Friday, April 28, 2006

Journalists, both Italian and foreign, have written for decades about the problems of Italian democracy and corruption in the bel paese. It is difficult to approach the subject without lapsing into accounts that seem plagarized from a supermarket paperback thriller. To illustrate how deeply disturbing the present political situation is, let me present some of the facts about the man who may decide the fate of the incoming government: Giulio Andreotti.

Andreotti is currently a senator for life, a seven-time prime minister, a career politician who has held a number of parliamentary and ministerial positions since 1944. In the early 1990’s, when a series of corruption trials brought down his Christian Democratic party, he was implicated in ties between the Mafia and the party. In 1990, he admitted to the Italian parliament that since WWII there had been a secret NATO and CIA-backed paramilitary force, the Gladio, involved in clandestine anti-communist operations and implicated in terrorist actions in the so-called anni di piombo, the years of lead of the 1970’s and 80’s when Italy was rocked by bombings, assassinations and an attempted military coup – none of which have never been conclusively explained nor the perpetrators punished. He justified his knowledge of and previous silence about this organization under his rule as necessary to block the Italian communists from being elected to executive power.

In 2002, Andreotti was convicted and sentenced to 24 years in prison for the 1979 murder of Mino Pecorelli, a journalist who had written about his ties to the Mafia. The following year he was acquitted in a retrial marred by thefts of evidence from the prosecutor’s office and dismissal of testimonies by Mafia witnesses who were later allowed to give related testimony in other convictions. Subsequently tried for “mafia association”, he was acquitted on the technicalities that a) such a crime did not exist prior to 1982 and b) the statute of limitations had passed for his criminal associations. The court noted however, that Andreotti had shown a “genuine, lasting and friendly disposition towards mafiosi”*.

Andreotti is now running for the position of President of the Republic, a move that would, if he wins, destabilize Prodi’s center-left coalition and open the way for either political chaos and deadlock or new elections. This is, of course what Berlusconi has in mind. He continues to deny that Prodi won the elections, that they were rigged.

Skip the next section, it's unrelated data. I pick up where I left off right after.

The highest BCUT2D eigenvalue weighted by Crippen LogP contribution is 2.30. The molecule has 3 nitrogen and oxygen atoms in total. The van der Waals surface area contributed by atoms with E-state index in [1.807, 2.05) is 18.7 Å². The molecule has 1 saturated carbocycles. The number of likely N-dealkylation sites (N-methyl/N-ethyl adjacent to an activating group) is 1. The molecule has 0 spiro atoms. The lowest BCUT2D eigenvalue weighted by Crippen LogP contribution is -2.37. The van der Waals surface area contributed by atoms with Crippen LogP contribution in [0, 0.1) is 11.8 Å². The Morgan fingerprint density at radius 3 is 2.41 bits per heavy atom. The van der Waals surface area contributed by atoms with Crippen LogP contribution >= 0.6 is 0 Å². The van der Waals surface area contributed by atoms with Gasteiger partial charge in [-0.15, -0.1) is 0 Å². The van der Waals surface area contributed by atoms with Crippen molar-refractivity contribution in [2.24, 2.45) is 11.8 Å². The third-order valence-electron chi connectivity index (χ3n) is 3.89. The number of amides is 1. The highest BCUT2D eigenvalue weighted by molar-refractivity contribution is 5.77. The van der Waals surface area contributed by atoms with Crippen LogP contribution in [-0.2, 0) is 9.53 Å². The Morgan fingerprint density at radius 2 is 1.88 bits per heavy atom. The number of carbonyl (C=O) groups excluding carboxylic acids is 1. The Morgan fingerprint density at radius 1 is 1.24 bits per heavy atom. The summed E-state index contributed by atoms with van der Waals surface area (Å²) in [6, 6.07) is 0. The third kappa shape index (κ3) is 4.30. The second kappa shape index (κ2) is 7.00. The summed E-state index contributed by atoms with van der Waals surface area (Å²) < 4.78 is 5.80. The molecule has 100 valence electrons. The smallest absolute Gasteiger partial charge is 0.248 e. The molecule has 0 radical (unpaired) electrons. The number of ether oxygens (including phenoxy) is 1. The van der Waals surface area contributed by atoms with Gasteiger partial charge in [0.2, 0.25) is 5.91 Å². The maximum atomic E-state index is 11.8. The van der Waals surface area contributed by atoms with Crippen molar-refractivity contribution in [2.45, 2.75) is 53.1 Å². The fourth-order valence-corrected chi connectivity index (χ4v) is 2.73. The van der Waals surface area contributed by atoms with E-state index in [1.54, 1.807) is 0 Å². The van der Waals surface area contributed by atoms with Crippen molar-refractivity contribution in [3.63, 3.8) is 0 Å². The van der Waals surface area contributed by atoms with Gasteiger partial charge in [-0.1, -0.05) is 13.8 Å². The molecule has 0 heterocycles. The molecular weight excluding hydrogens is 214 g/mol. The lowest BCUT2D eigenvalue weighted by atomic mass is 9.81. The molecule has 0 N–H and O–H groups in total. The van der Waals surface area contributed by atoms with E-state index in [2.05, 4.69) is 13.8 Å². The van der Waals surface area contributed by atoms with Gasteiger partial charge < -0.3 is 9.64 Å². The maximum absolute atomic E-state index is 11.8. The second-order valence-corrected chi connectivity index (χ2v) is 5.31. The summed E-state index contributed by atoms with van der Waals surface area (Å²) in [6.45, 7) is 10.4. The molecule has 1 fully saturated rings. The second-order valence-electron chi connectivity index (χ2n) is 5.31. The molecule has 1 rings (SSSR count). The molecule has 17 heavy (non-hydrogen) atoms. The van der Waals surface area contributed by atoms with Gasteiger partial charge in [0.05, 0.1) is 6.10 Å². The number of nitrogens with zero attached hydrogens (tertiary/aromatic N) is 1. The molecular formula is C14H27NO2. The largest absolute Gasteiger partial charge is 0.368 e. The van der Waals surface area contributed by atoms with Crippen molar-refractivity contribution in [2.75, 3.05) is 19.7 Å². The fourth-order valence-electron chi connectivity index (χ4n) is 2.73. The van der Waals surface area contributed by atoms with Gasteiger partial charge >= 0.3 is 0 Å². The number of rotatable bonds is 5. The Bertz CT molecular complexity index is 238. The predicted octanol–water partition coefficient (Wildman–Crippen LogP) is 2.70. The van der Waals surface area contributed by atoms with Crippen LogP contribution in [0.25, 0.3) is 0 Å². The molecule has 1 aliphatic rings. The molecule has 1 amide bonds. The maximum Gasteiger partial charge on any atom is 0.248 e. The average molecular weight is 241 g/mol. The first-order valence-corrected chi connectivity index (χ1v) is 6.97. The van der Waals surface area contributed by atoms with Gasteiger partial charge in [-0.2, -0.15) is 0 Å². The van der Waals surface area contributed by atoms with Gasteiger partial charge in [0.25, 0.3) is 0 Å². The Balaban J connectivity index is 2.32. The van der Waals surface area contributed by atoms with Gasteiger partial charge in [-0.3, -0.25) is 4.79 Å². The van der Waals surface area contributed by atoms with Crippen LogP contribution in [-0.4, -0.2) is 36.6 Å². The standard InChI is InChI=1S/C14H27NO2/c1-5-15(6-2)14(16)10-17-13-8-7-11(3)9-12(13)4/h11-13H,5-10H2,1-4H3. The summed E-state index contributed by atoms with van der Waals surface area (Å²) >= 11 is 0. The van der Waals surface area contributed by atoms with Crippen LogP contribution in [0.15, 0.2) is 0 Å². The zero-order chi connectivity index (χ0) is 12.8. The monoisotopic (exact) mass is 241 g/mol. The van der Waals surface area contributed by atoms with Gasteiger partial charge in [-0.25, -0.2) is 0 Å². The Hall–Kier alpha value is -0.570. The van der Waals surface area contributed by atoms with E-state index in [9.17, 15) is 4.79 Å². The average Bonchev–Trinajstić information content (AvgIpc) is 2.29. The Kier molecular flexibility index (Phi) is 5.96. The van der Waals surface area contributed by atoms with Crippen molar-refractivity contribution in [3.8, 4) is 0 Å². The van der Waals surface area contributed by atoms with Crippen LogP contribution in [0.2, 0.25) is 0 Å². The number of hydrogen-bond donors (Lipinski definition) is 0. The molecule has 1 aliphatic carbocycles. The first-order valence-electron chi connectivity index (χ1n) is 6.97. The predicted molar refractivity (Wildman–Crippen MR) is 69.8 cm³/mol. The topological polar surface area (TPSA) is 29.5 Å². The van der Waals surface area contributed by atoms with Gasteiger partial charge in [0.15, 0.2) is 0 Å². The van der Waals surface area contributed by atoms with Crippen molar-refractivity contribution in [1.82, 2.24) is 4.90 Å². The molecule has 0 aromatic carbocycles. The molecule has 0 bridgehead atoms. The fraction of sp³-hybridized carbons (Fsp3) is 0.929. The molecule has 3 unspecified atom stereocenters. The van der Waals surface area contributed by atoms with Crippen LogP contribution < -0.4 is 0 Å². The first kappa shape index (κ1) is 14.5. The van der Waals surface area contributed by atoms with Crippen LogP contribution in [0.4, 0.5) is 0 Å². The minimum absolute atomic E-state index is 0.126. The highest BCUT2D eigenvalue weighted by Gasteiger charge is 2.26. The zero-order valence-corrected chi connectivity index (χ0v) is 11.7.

An underreported tidbit on Berlusconi and election rigging – it was his legislation that decriminalized election fraud in Italy. I wish I were making this up. As Tobias Jones, author of The Dark Heart of Italy writes, “When a government issues laws that decriminalize the forgery of election signatures (guilt now brings a small fine instead of a maximum four years in prison), there’s something very wrong afoot.” (p 262).

Unfortunately, these are not isolated examples of evasions of justice by Italy’s most powerful men. This, as Tobias Jones has well argued, is a part of an extensive pattern of incomplete investigations, unsolved murders and unpunished terrorism, of conspiracies and criminal organizations tied to politicians and of the dirtiest of corruption legislated down to minor infractions.

I’m anxiously waiting, hoping to see the transfer of power to Prodi’s government run as smoothly as possible, not because I am enamored of Prodi (though I do admit my political sympathies are with the left) but because the negation of the election results by non-elected forces would mean Italian “democracy” is not worthy of the name.

UPDATE: Franco Marini, running against Andreotti, just came up 2 votes short in the Parliamentary elections for President, Andreotti trailed not far behind but not close enough to take the position. This means there will be another round of voting, in which Marini will most likely win. The xenophobic Lega Nord deputies, in Berlusconi's right-wing coalition, are not voting for Andreotti because he represents everything they objected to in the corrupt Christian Democrats (the Lega came onto the scene in the wake of the 1990's collapse of traditional parties, see my post Strange bedfellows)

*Quoted by Tony Barber, “Andreotti brought back from the Political Graveyard”. The Financial Times: April 24, 2006


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